Eleanor Cutri Smeal
Eleanor Cutri Smeal (b. 1939) was raised in Erie, PA. She graduated Phi Beta Kappa from Duke University (1961) and received a master’s degree in political science and public administration from the University of Florida. She married Charles Smeal in 1963; the Smeal family moved to Pittsburgh in 1967.
Ms. Smeal joined the Greater Pittsburgh Area chapter of NOW in 1970. She promoted a multi-chapter structure for the Pittsburgh area and founded South Hills NOW in 1972 to reach out to suburban housewives like herself. While lobbying for the Pennsylvania Equal Rights Amendment, she concluded that state chapters would be an important vehicle to advocate for laws to promote equal rights for women and girls. In 1973, she co-founded and served as president of Pennsylvania NOW, the first state chapter, and played a major role in having the state’s equal rights statute applied to interscholastic sports.
Ms. Smeal was elected to the NOW board in 1974 and to two terms as president (1977-1982). She is most well known for her leadership in the fight to pass the Equal Rights Amendment (ERA). With the allotted time for ratification running out, Ms. Smeal announced an ERA “State of Emergency,” a call for NOW to devote itself entirely to passage of the ERA. They won an extension of the deadline for ratification, but were unable to garner the votes to pass the ERA in the three states needed to ratify the Amendment. Ms. Smeal’s 1984 book How and Why Women Will Elect the Next President accurately predicted that, because of a “gender gap” in voting behavior, women would ultimately determine the outcome of the presidential election. During her third term as NOW president (1985-1987), Ms. Smeal led the first national abortion rights march that drew more than 100,000 activists to Washington, D.C.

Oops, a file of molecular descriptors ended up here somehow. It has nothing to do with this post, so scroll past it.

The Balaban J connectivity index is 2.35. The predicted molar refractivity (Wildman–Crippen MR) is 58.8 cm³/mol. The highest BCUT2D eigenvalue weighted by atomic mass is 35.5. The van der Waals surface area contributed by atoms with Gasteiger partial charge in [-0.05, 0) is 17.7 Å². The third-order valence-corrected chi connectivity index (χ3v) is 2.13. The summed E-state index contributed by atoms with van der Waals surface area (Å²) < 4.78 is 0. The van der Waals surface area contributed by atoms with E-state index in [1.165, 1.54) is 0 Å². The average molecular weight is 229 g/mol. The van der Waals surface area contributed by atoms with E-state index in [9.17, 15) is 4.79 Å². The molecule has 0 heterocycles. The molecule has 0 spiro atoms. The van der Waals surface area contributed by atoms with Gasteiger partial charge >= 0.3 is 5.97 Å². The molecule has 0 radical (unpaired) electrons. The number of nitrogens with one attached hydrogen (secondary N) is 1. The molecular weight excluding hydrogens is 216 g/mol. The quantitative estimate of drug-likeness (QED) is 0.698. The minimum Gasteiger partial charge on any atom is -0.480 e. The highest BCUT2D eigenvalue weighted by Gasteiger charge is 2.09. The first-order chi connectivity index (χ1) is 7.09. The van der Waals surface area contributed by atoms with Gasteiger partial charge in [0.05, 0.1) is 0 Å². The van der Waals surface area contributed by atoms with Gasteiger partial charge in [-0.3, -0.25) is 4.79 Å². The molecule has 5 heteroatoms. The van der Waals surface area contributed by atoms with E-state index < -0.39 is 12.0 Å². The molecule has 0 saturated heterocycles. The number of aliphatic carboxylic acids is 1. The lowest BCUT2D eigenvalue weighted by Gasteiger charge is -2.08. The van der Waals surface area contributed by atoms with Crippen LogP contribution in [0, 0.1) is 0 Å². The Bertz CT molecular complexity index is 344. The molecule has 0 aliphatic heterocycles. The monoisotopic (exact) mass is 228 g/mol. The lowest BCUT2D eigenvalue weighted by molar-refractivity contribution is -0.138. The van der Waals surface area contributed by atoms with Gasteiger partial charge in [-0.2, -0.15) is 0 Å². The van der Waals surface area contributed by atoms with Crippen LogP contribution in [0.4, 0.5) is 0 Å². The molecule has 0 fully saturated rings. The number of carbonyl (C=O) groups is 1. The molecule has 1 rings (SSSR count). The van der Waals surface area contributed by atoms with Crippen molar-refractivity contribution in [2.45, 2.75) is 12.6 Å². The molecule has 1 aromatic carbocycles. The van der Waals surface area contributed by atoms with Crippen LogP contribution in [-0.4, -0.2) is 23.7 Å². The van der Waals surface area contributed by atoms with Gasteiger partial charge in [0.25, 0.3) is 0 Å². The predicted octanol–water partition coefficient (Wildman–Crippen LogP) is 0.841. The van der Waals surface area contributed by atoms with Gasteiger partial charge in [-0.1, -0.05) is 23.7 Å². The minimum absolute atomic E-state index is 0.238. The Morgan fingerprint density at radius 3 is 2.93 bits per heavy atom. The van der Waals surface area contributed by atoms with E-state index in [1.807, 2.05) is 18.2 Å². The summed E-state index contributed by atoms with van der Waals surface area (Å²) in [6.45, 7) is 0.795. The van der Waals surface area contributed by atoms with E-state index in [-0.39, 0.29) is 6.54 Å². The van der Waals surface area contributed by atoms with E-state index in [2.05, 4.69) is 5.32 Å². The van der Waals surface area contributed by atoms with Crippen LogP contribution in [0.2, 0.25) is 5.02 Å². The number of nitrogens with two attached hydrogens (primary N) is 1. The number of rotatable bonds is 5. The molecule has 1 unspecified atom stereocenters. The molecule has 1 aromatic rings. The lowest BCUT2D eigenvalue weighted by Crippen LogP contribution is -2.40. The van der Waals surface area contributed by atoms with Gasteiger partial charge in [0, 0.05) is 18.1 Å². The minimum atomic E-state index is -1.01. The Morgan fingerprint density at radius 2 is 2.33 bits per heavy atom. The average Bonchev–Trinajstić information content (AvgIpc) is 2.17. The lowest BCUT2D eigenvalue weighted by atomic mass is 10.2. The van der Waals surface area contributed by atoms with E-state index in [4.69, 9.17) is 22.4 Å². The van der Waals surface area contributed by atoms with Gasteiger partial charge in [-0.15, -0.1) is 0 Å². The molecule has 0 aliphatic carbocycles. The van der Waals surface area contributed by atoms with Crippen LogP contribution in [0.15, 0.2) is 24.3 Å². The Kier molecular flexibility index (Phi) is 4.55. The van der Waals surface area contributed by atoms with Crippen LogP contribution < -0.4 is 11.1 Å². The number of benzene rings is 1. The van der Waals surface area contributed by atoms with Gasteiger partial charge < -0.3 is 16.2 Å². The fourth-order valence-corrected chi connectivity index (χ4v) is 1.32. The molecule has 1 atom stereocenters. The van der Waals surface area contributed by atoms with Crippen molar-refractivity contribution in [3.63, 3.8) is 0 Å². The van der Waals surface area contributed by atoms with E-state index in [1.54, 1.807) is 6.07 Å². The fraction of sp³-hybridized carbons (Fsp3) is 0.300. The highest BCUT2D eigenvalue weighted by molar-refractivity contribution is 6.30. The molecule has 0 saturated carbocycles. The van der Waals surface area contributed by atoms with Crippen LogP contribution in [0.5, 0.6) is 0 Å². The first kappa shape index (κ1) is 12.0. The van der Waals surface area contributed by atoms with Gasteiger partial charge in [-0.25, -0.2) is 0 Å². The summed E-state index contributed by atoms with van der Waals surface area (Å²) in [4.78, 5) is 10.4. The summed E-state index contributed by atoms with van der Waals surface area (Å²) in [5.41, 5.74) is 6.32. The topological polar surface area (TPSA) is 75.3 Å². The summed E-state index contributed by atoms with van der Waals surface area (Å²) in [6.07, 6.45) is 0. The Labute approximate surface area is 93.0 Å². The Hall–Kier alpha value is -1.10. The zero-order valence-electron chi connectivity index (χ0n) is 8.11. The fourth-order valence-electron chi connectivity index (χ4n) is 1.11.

After leaving NOW, Ms. Smeal founded the Feminist Majority Foundation (FMF) and has served as CEO (1987-present). Inspiration for the organizations name came from a Newsweek/Gallup public opinion poll that revealed that the majority of women (56%) in the United States self-identify as feminists. FMF uses research and action to empower women economically, socially and politically.« Return to Activist Histories